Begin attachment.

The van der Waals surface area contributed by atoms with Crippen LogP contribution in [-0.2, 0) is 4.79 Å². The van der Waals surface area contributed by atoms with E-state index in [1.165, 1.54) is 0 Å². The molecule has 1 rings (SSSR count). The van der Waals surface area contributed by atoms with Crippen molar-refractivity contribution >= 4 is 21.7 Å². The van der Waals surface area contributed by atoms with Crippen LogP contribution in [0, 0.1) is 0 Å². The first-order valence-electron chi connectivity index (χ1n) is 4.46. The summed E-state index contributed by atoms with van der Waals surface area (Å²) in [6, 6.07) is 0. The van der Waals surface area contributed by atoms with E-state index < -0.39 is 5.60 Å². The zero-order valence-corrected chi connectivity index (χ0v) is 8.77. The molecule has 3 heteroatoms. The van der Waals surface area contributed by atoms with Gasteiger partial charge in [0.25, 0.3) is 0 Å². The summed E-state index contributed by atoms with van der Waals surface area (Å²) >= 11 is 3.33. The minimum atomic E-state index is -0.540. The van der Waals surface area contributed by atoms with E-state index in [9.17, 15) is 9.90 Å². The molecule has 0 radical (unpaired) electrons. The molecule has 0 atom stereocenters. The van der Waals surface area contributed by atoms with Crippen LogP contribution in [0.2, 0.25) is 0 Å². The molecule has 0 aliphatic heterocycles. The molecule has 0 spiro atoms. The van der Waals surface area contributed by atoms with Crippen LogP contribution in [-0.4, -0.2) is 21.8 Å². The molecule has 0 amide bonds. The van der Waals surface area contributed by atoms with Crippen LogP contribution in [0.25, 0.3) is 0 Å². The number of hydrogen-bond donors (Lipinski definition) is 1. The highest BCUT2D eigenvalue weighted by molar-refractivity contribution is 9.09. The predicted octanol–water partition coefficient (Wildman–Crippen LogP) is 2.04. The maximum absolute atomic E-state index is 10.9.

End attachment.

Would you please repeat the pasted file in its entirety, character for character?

The van der Waals surface area contributed by atoms with Crippen LogP contribution in [-0.2, 0) is 4.79 Å². The van der Waals surface area contributed by atoms with E-state index in [1.165, 1.54) is 0 Å². The molecule has 1 rings (SSSR count). The van der Waals surface area contributed by atoms with Crippen molar-refractivity contribution >= 4 is 21.7 Å². The van der Waals surface area contributed by atoms with Crippen LogP contribution in [0, 0.1) is 0 Å². The first-order valence-electron chi connectivity index (χ1n) is 4.46. The summed E-state index contributed by atoms with van der Waals surface area (Å²) in [6, 6.07) is 0. The van der Waals surface area contributed by atoms with E-state index < -0.39 is 5.60 Å². The zero-order valence-corrected chi connectivity index (χ0v) is 8.77. The molecule has 3 heteroatoms. The van der Waals surface area contributed by atoms with Gasteiger partial charge in [0.25, 0.3) is 0 Å². The summed E-state index contributed by atoms with van der Waals surface area (Å²) >= 11 is 3.33. The minimum atomic E-state index is -0.540. The van der Waals surface area contributed by atoms with E-state index in [9.17, 15) is 9.90 Å². The molecule has 0 radical (unpaired) electrons. The molecule has 0 atom stereocenters. The van der Waals surface area contributed by atoms with Crippen LogP contribution in [0.2, 0.25) is 0 Å². The molecule has 0 aliphatic heterocycles. The molecule has 0 spiro atoms. The van der Waals surface area contributed by atoms with Crippen LogP contribution in [-0.4, -0.2) is 21.8 Å². The molecule has 0 amide bonds. The van der Waals surface area contributed by atoms with Crippen LogP contribution in [0.25, 0.3) is 0 Å². The number of hydrogen-bond donors (Lipinski definition) is 1. The highest BCUT2D eigenvalue weighted by molar-refractivity contribution is 9.09. The predicted octanol–water partition coefficient (Wildman–Crippen LogP) is 2.04. The maximum absolute atomic E-state index is 10.9.